Aging at the Level of DNA and Body Cells Programmed theories: Genes are “programmed” to cause changes resulting in aging. Telomeres: a type of DNA at the end of chromosomes that limit the number of times a cell can divide (usually 40-60) “random” damage theory: DNA is gradually damaged by spontaneous mutations or through external influences that cause mutations. The more damage, the more difficult cell repair and replacement becomes. Damage may also result in abnormal or cancerous cells Release of free radicals (naturally occurring, highly reactive chemicals that form in the presence of oxygen) may cause age-related DNA and cellular abnormalities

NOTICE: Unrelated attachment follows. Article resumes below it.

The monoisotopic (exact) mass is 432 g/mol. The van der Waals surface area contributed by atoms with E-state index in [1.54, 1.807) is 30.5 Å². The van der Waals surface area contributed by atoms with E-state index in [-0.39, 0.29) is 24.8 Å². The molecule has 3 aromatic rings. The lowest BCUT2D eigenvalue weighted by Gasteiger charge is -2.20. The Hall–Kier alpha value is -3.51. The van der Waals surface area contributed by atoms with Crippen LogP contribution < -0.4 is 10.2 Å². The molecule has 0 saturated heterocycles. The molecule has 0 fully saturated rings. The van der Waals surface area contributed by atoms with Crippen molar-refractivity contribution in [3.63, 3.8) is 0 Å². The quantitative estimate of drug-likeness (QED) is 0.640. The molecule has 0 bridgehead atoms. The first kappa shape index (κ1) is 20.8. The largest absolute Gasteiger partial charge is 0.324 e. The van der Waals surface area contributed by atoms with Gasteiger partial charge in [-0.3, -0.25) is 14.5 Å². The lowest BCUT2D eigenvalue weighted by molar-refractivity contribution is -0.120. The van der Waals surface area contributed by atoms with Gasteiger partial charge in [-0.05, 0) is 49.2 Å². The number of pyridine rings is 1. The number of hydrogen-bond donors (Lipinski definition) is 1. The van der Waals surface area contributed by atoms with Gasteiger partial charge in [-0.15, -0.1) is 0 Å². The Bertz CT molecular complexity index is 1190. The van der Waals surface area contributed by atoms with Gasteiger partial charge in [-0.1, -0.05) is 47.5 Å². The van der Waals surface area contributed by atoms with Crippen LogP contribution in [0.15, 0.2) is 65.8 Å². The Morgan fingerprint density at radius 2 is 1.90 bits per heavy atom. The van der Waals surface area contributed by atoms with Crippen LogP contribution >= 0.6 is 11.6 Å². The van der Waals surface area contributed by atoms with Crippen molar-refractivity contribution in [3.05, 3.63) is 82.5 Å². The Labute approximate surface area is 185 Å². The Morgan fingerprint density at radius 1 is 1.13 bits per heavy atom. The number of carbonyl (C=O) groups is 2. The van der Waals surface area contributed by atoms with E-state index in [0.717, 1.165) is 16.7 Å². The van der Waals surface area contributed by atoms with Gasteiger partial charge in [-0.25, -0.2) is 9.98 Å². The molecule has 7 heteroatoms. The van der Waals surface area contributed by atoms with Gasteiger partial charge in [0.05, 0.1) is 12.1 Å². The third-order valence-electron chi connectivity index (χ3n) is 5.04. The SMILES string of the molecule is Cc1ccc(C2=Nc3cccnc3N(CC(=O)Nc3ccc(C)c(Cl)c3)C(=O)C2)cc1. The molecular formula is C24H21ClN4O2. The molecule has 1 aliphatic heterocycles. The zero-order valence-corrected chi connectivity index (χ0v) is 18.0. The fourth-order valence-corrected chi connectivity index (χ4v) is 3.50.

Aging at the Level of Organs and Tissues Cross-linkage theory: Over time, protein fibers that make up the body’s connective tissues form bonds (links) with one another. As these fibers cross one another, tissue becomes less elastic. Regular exercise and a vitamin-rich, low fat diet reduce cross linkage. Gradual failure of the endocrine system A decline in growth hormone is related to loss of muscle, increase of body fat and thinning of the skin Declines in immune system functioning Increase susceptibility to infectious and cardiovascular disease, and cancer.